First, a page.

My professional goals and my long term goals go hand in hand. My long term goals are less specific than my professional goals. My long term goals are to have a stable job that I am happy with. I want to finish my college degree and be able to live a happy life and be able to support myself and not have to rely on anyone. I mainly just want to be self-supporting and maybe even travel a little. I would like to have enough money to do some traveling. My professional goals are to finish my degree in history and go back and get my masters in it. I would also like to get certified in ASL. I am currently taking ASL as my language for my degree and I would like to get certified in it. Depending on where I go that would be a two-year process. After all my schooling I would like to have a steady job as a museum curator and have steady pay and be self-supporting. I think I would like to work at the Cincinnati museum or be able to work at the Smithsonian museums. Working at the Smithsonian would be greatest dream job. I also would be happy if I could stay at Newport Aquarium and make a good pay while working there.

        I would contribute to my community as a museum curator by teaching whoever I can. I would get the opportunity to teach different people so many different things. At the aquarium I enjoy teaching people new things about the animals there. I don’t know very much about them right now, but I am learning more and more about them each day. Right now I do a little volunteer work for the local schools. I use to volunteer for a science club with my father. I was thinking about doing that again but this time by myself. I would also like to keep volunteering locally and at my work. The aquarium has many opportunities to volunteer and they are always looking for new people to volunteer. I haven’t volunteer for many of their events because I usually schedule to work them but I would like to volunteer with them some.

16 Personalities. NERIS Analytics Limited, 2017. Web. www.16personalities.com/enfp-careers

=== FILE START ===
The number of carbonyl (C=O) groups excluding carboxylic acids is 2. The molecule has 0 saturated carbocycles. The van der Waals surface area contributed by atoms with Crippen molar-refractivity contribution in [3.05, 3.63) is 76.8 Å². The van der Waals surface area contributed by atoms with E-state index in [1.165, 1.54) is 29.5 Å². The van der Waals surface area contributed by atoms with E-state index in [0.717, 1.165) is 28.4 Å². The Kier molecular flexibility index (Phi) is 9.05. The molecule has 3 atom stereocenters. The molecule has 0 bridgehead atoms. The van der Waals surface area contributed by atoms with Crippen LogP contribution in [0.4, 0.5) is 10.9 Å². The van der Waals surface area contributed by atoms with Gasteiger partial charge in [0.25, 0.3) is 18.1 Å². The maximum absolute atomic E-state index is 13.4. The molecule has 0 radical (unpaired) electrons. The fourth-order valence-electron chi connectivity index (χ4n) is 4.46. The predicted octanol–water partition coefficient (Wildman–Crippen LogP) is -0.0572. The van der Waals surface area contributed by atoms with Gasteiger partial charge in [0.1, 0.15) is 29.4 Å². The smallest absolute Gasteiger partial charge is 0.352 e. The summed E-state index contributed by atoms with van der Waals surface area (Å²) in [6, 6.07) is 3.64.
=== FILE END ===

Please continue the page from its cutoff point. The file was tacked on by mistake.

Bureau of Labor Statistics. U.S. Department of Labor Statistics, 17 Dec. 2017. Web. 20 Jan.                                                                                                             2017. www.bls.gov/ooh/education-training-and-library/curators-museum-technician

Genre Examples

For my examples I chose three different museums to compare. The first museum I chose is  . It is a smaller museum and shows what kind of genre I will be coming across if I work in smaller museum. The next museum I chose is the Cincinnati Museum. It is a more medium size museum. The last museum I chose is the Smithsonian. It is a big museum with many attractions.

http://www.thebettshouse.org/p/history_22.html

In this example the Betts house is a small museum so there website doesn’t have as much to offer. This website does a simple description of the house and what they have. They just do it in paragraph form and doesn’t seem to update their website often. It has a lot of paragraphs and doesn’t have very many links. It is simple and to the point.

http://www.cincymuseum.org/blog/category/4111/History%20Objects%20and%20Fine%20Art

 

This link I believe is an important example of genre that I could be seeing as a museum curator. This link is to the Cincinnati Museum’s blog. The information in the blog various. I feel like this is a good example of how the museum is trying to stay inactive with the public. Whenever they find something interesting to talk about they post it. They also give tips and some history lessons.

https://www.si.edu/Exhibitions/Details/Lincoln%27s-Contemporaries-5993

In this example the Smithsonian went for more of a blog form. They have a list of historical objects and you can click on the object to read the description of it. In this link you can see Lincoln’s Contemporaries. It give you a description of it and then a website link to find out more about them. The Smithsonian has many different genres but the blog form seems to be the biggest one.